Let me start with an excerpt from a wikipedia entry of the song "Superman" by the singer "Five for Fighting":
The narrator portrays himself as misunderstood and unsure rather than the god-like figure others see; he does not feel as powerful and perfect as people see him, and at the same time believes he is more than simply that heroic, unreal figure. Instead, he describes himself experiencing an ordinary man's struggles to understand himself, to live up to expectations, and fulfill his responsibilities, even while he is aware of how much greater his responsibilities are.For the last 5 years I've been with these extraordinary group of people who had nothing on their minds but service for others, even when the subject in question is cosplay, a subject people can easily take for granted.
After all this time, I can easily say that Cosplay Mania, the event, can be compared to Superman of this particular song. It started out small, delicate yet firm in its belief that it could do much good to cosplay enthusiasts. It came out of the blue, out of the sky, falling in a capsule of ideas that could have exploded on impact or never made it to its destination due to a wayward thought or dismissal of pessimism. It was unreal, alien, a hobby which came from a different culture (Japan) yet we adopted it and molded it as our own. The whole Cosplay Mania team, the people behind it, the organizers, marshals and volunteers, were like the Jonathan and Martha Kent of Superman's world - people who believed in old-school values while embracing the new with parental understanding.
But like the song, Cosplay Mania has its own share of insecurities and weaknesses. But despite all that, the driving force behind it still believed that it was worth all the wisdom it can gather and learn from, and from there, fly off to become an inspiration to others.
I've observed that some people see Cosplay Mania and the people behind it as supermen/women themselves: untouchable, invulnerable, and laden with enough superpowers to decimate any imagined opposition. They were either admired (and sometimes *shudder* worshipped) like saints or demi-gods, or despised because of it, making their own assumptions to justify their dislike towards the event and the people behind them. Sometimes decisions are made that aren't very popular, and would endure the storm fed by fear, ignorance or malice. Thus is the tragedy of being in the spotlight, but like always, we make it a point to simply hold our heads high and aim for something much higher, because we know our actions, and the result of that, will speak for itself.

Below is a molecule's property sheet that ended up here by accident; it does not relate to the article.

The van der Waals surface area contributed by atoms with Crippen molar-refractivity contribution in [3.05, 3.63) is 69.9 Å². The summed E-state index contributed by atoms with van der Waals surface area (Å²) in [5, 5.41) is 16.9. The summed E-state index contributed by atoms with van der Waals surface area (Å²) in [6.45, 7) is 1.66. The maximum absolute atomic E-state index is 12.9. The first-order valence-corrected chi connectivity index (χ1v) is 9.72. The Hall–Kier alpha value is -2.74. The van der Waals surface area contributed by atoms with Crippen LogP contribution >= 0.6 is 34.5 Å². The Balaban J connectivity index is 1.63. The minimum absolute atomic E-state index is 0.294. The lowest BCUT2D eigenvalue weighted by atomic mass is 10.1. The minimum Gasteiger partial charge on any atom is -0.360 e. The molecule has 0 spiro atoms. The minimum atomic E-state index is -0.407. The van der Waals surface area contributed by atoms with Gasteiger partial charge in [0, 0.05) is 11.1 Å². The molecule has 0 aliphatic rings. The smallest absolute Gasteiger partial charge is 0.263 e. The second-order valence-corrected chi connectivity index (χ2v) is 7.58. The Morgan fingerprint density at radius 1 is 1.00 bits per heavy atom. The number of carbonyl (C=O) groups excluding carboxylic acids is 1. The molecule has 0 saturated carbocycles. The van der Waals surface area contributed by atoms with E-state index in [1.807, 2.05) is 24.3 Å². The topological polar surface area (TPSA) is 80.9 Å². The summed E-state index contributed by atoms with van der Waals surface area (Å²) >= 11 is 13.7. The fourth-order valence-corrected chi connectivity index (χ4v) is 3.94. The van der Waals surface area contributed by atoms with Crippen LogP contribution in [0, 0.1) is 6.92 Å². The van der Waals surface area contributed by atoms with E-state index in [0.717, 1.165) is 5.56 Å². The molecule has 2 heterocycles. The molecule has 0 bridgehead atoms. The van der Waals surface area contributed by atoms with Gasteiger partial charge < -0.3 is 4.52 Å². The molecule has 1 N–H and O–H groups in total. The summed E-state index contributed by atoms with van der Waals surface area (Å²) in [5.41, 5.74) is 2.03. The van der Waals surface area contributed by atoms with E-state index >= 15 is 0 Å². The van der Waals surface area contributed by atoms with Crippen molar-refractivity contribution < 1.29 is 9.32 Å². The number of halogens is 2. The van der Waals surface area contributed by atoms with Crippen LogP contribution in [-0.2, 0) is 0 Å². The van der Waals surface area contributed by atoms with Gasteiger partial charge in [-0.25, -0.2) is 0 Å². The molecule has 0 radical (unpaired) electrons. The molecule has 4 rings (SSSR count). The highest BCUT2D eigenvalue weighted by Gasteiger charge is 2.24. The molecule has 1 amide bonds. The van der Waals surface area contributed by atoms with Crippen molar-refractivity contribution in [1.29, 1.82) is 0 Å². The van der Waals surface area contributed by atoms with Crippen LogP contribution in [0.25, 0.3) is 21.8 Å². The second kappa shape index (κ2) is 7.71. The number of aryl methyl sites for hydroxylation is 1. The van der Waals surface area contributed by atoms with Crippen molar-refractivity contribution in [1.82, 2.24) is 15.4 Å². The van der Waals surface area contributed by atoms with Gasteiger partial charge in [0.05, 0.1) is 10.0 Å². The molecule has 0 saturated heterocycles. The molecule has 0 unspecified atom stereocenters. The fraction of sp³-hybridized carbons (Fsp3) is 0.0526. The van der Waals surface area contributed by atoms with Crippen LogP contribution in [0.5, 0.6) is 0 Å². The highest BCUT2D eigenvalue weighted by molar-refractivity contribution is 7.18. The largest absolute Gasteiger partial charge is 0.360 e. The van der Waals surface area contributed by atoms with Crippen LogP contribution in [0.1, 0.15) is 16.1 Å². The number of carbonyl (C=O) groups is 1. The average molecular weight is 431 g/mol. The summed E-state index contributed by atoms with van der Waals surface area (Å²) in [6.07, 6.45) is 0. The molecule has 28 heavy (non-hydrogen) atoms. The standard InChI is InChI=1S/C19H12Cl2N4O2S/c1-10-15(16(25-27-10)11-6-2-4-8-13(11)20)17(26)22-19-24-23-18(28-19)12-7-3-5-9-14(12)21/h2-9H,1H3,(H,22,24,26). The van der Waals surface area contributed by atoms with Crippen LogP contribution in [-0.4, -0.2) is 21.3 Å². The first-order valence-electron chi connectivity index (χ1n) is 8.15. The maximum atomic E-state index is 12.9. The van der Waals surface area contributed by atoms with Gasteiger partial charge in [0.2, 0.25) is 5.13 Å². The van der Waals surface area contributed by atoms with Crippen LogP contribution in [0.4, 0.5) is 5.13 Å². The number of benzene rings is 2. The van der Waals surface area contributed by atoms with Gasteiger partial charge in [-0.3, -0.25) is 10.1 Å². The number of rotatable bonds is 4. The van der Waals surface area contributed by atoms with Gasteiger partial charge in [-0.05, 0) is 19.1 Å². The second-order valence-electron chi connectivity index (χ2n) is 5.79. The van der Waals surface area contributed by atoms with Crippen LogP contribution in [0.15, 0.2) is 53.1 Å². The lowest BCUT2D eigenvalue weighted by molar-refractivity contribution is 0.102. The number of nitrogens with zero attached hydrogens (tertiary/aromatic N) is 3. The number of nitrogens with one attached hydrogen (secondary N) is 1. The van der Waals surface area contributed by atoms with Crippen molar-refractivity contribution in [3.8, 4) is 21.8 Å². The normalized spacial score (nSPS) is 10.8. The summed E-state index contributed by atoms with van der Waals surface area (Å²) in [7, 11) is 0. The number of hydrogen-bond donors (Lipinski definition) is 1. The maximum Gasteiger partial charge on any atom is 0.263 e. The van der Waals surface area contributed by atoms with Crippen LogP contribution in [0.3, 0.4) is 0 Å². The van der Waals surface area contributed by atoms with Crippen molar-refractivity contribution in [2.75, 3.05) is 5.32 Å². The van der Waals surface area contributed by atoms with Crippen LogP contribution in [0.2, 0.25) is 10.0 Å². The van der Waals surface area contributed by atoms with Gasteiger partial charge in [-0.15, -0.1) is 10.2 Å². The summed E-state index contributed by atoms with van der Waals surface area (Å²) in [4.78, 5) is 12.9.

On a personal level, it has been a struggle to define myself as either the Clark Kent or Kal-El when it comes to helping out Cosplay Mania. Its a double life I live in, juggling personal and professional obligations while helping out my own responsibilities for the event. I never intentionally kept my other life secret, its just that I never really talk about it. Its easier for me to deal with it without the annoying questions that came with the discovery. But its already general knowledge here in the office when it comes with my hobby, except when you're newly hired. But apparently I had reached my limits when what I dreaded finally happened: when your job and personal obligations intersect with the event itself.
I've seen it coming actually, three years ago in fact, and that I have been grooming my friend Zaerone to lead the Costume Building Contest, an activity close to my heart. This was his very first year without me, and I'm glad he was capable of leading on his own, but I really wished he should start finding an assistant soon before all of his hairs turn grey with stress.
Since February I've been helping out Cosplay Mania through graphics productions, although the poster designs for Cosplay Mania and TORCH, I give all the credits to artists Wilson Tortosa and Ruben Devela for the designs. I simply did the layouts and everything else (well except the huge tarps and souvenirs, where Elben helped me with). The only thing I wasn't sure of was who made the giant tarp of the TORCH finalists draped over the second floor near the escalators. But even the demands of the event can make a man weary, especially if I have to satisfy equally the demands of other things like work and home. These are the times I'm very grateful to friends who are more than willing to lend a helping hand in those times of weakness.
With all these Superman references, the obvious question is what would be Cosplay Mania's kryptonite? Will it be in a form of a hypothetical Lex Luthor, Brainiac or Darkseid? No, it's kryptonite would be this picture below.
Without these people (the organizers, marshals, volunteers, sponsors, guests, congoers and cosplayers) Cosplay Mania would be nothing, a dry husk without meaning. A kryptonite that instead of your usual lethal green kind, its the blue one that heals. We were all blue kryptonites, caring and healing and helping it grow (unless you're the Smallville version, we're screwed, so lets pretend to be the Super Friends version, shall we?).
We all look forward for the next year and what our humble event can do, to provide a venue for creativity for all cosplayers out there, and yet still dependent on all the Jimmy Olsens, Lois Lanes, Perry Whites, Jonathan and Martha Kents and a huge plathora of supporters and super heroes. A huge thank you and we promise keep on fighting for a better Cosplay Mania for all you blue kryptonites out there.
So unless we turn into some sort of Bizzarro, our quest for flying ever higher will never fade. So here's to a sixth and beyond!